Hazza Al Mansouri (left) and Sultan Al Neyadi.
Yamama Badwan, Staff Reporter
The Mohammed Bin Rashid Space Centre (MBRSC) on Sunday announced that Emirati astronauts Hazza Al Mansouri and Sultan Al Neyadi are ready to work on the International Space Station (ISS) after receiving the astronaut’s pin from NASA’s Johnson Space Centre following the completion of their general training that lasted around 20 months.
Eng Salem Humaid Al Marri, MBRSC Director, tweeted: “Congratulations guys, your efforts were exceptional over the past 20 months of training and your performance was excellent and honourable for the UAE Astronaut Programme and for the country. All the best in the upcoming training.”
Meanwhile, Al Neyadi tweeted: “It’s a great feeling when the efforts of 20 months of training prove to be successful. I thank all the work teams at the Mohammed Bin Rashid Space Centre, NASA, my brother Hazza and everyone who supported me to obtain the NASA astronaut’s pin. Our training continues to achieve greater goals, God willing.”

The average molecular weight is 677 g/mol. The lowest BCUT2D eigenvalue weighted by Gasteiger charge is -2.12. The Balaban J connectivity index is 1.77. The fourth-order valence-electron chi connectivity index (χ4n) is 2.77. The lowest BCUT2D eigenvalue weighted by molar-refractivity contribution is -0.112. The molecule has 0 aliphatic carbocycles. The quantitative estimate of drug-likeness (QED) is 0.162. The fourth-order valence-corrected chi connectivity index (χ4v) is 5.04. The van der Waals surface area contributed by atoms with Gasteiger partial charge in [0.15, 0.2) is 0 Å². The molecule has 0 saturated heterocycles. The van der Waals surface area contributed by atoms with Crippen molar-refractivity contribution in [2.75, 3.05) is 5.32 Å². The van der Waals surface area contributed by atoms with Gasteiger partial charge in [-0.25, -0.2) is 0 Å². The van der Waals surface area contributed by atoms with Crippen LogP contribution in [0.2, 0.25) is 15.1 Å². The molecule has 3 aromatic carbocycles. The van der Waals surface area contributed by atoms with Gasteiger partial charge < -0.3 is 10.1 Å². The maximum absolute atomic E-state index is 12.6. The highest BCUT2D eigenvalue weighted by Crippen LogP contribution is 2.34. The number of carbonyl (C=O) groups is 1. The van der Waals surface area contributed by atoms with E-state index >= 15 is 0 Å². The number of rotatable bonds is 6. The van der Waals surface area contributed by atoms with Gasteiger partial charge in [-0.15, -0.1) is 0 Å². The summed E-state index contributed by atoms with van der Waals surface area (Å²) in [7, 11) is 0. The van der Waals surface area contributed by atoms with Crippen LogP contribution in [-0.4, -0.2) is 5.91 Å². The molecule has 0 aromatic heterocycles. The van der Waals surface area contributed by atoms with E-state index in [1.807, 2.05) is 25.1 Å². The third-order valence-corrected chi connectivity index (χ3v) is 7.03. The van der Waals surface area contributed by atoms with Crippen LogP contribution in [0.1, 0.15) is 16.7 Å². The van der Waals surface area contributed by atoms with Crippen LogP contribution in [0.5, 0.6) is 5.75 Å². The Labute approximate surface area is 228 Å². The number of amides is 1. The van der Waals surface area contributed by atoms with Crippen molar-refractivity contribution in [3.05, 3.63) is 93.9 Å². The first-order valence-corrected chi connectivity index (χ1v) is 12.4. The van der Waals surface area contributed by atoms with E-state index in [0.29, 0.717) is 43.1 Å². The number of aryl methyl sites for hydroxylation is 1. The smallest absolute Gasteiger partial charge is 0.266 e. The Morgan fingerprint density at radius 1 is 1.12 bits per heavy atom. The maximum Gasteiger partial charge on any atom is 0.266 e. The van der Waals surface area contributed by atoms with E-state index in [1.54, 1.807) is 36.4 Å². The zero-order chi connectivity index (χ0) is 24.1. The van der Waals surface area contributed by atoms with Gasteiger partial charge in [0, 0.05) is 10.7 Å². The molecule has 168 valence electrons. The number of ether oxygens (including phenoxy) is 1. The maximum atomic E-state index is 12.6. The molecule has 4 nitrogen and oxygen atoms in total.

The two astronauts have continued their training at NASA as part of an advanced programme since the end of September 2020 to be qualified to become ISS operators capable of performing all professional astronaut missions, which include maintenance, installation of equipment and repair in a 6-month mission.
In early October, the two astronauts successfully completed the first training year after they were evaluated by a committee of elite astronauts, trainers and spacesuit experts, thanks to their skills and competence in using the suit, maintaining the station and rescuing astronauts in critical situations.
In early May, the two astronauts trained to use a special camera to take pictures, during the spacewalk mission outside the ISS.
The camera is attached to a lighting flash, and is covered to be protected from fluctuating temperatures ranging from -160 to 200 degrees Celsius. It works with just one push of a button because all settings must be set in advance as it is difficult to do this while wearing thick gloves.
Later, the two astronauts went through several experiments and attended man theoretical and practical lessons until they were proclaimed ready to operate in the ISS.